which they are connected, they must be serviced. At the very least the contact surfaces of the clamps must be as
clean as a new silver coin. Gray will not do. The battery posts must also sparkle. The best thing to do is to replace
both cables when a new battery is installed.

Side terminal batteries present a special problem. The screw which engages the threads in the terminal pack up with
sulfates which are very hard to remove. This corrosion not only impedes the flow of current, but also makes it
impossible to apply the proper amount of torque in tightening the connections.

3. Check belts for condition and tightness and make certain that the alternator or generator mounting is tight and in
good shape.

Storage for Survival Use

We must presume that in a survival situation, there will be no ready source for new batteries. Some years ago, the
term “rebuilt battery” was a common one. Up until the late 1950’s, it was also a factual term. Since then, the
one-piece, epoxy or heat sealed battery container-cover has come into use.

It is impossible to open 98% of the batteries made today without destroying them. The few concerns who still
advertise “rebuilt” batteries are simply selling used batteries removed from wrecks, which have been cleaned up
and charged. Some may be serviceable, but none can claim to be rebuilt.

There are also several products on the market which claim to “rejuvenate” batteries. The products rejuvenate the
sellers, but they do nothing at all for batteries. Most claim that by removing “harmful sulfates” from the plates, the
battery will be restored to use.

Those sulfates happen to be the active material in the discharged state. If they were in fact removed, the result is
obvious. Some of the additives do soften heavily sulfated active material, but the result is a battery that soon fails
due to bottom shorting brought on by excessive sedimentation of the active material. In simple terms, all the paste
falls off the grids and makes a pile in the bottom until it reaches the plates and shorts them.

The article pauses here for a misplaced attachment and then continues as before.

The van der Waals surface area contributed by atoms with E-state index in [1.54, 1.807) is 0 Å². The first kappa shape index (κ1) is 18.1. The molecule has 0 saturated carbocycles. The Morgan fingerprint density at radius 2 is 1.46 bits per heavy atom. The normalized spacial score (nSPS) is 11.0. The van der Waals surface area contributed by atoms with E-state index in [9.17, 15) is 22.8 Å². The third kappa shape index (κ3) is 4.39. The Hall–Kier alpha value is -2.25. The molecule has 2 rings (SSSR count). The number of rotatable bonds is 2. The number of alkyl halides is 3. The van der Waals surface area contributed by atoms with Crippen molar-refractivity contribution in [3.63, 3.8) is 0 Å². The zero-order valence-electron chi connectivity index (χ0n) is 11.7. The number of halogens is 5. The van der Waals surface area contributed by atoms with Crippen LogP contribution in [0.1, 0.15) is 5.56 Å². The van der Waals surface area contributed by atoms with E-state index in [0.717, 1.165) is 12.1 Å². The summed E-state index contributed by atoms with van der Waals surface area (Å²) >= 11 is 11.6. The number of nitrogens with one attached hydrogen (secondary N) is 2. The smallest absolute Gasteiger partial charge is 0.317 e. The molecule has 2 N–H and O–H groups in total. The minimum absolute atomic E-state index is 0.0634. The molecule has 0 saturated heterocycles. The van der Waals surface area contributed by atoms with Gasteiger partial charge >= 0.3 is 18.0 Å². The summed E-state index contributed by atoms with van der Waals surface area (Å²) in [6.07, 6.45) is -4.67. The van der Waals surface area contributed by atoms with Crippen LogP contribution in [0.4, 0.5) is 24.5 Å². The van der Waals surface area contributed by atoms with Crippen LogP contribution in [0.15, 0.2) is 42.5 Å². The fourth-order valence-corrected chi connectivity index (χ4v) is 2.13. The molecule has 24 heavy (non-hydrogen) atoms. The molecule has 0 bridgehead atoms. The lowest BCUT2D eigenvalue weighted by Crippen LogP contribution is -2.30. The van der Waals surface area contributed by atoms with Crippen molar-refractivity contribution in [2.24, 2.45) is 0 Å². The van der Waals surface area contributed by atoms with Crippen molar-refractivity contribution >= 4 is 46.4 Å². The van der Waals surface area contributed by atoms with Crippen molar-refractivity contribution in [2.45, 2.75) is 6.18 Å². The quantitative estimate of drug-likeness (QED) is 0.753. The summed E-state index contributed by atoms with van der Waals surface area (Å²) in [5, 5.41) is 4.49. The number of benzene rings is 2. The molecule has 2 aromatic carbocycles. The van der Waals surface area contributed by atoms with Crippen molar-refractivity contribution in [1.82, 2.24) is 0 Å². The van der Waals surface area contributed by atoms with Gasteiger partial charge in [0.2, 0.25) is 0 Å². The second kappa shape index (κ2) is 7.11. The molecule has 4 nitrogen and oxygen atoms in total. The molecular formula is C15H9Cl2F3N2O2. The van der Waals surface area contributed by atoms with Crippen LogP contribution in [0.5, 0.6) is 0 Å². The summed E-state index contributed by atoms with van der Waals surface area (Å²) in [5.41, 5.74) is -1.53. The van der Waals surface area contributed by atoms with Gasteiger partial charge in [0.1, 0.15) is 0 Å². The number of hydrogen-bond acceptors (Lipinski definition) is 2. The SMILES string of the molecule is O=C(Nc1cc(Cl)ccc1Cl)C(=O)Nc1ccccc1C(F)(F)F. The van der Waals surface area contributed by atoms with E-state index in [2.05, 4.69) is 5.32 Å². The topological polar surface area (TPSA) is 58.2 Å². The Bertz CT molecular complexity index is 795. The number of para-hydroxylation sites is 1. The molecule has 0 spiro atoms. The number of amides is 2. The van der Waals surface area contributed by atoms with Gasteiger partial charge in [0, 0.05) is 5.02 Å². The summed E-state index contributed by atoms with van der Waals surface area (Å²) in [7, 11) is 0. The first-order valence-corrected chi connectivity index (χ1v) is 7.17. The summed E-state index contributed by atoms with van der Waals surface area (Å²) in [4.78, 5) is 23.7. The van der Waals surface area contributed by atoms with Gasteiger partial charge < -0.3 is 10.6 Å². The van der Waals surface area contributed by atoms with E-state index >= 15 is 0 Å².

The only alternative left is to buy some new batteries and retain them in storage until needed.

Buying new wet batteries offers some advantage in quality, but more care is necessary in storage. If the batteries are
simply stuck away on a shelf for a year or so, they will be of no use at all when needed. As the batteries slowly
discharge and the specific gravity of the electrolyte approaches 1.000 (water), the active material will react with the
water to form lead hydrates. The hydrate crystals are hard and resist formation back to their original compounds,
plus they tend to “grow” through the separators and permanently short the cells. To determine how fast batteries of
conventional construction discharge, use the following table:

At 100 degrees F. self-discharge loss is .0025 Sp. Gr. per day.


At 80 degrees F. self-discharge loss is .001 Sp. Gr. per day.
At 50 degrees F. self-discharge loss is .0003 Sp. Gr. per day.

Many people believe that the way to maintain a wet battery in storage is to hook it to a trickle charger and forget it.
Not so. Even a continuous charge of one amp over a period of months will wear the battery out from overcharge.

The very best way to long-term store wet batteries is to make certain they are fully charged, wrap them in a plastic
bag and place them in a deep freeze. The chemical reaction of self-discharge will be slowed to the point that the
batteries may be stored for many months with no attention whatever. When they are needed, they should be allowed
to warm to room temperature, charged until they reach a Sp. Gr. of 1.265 and installed.

For those concerned about damaging the battery by freezing, these numbers should be of use:

Specific Gravity Corrected to 80 degrees F. Temperature at Which Battery Will Freeze


1.250 -62 degrees F.
1.200 -16 degrees F.
1.150 +5 degrees F.
1.100 +19 degrees F.